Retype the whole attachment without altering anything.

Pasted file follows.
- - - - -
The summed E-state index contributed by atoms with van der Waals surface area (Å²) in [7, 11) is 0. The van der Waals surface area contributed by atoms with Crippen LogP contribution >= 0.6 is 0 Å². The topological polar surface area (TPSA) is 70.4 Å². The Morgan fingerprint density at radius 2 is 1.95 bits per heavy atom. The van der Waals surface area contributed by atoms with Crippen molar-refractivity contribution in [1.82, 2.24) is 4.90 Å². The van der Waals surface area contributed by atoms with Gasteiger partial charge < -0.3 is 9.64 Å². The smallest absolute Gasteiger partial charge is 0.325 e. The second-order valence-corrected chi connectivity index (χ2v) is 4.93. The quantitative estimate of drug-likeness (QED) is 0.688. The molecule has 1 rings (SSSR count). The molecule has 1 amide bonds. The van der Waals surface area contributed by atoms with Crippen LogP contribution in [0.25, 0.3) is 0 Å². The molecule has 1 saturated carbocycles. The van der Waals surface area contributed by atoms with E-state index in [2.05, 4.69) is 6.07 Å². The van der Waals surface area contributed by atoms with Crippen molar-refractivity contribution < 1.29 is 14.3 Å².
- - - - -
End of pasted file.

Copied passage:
The summed E-state index contributed by atoms with van der Waals surface area (Å²) in [7, 11) is 0. The van der Waals surface area contributed by atoms with Crippen LogP contribution >= 0.6 is 0 Å². The topological polar surface area (TPSA) is 70.4 Å². The Morgan fingerprint density at radius 2 is 1.95 bits per heavy atom. The van der Waals surface area contributed by atoms with Crippen molar-refractivity contribution in [1.82, 2.24) is 4.90 Å². The van der Waals surface area contributed by atoms with Gasteiger partial charge < -0.3 is 9.64 Å². The smallest absolute Gasteiger partial charge is 0.325 e. The second-order valence-corrected chi connectivity index (χ2v) is 4.93. The quantitative estimate of drug-likeness (QED) is 0.688. The molecule has 1 rings (SSSR count). The molecule has 1 amide bonds. The van der Waals surface area contributed by atoms with Crippen LogP contribution in [0.25, 0.3) is 0 Å². The molecule has 1 saturated carbocycles. The van der Waals surface area contributed by atoms with E-state index in [2.05, 4.69) is 6.07 Å². The van der Waals surface area contributed by atoms with Crippen molar-refractivity contribution < 1.29 is 14.3 Å².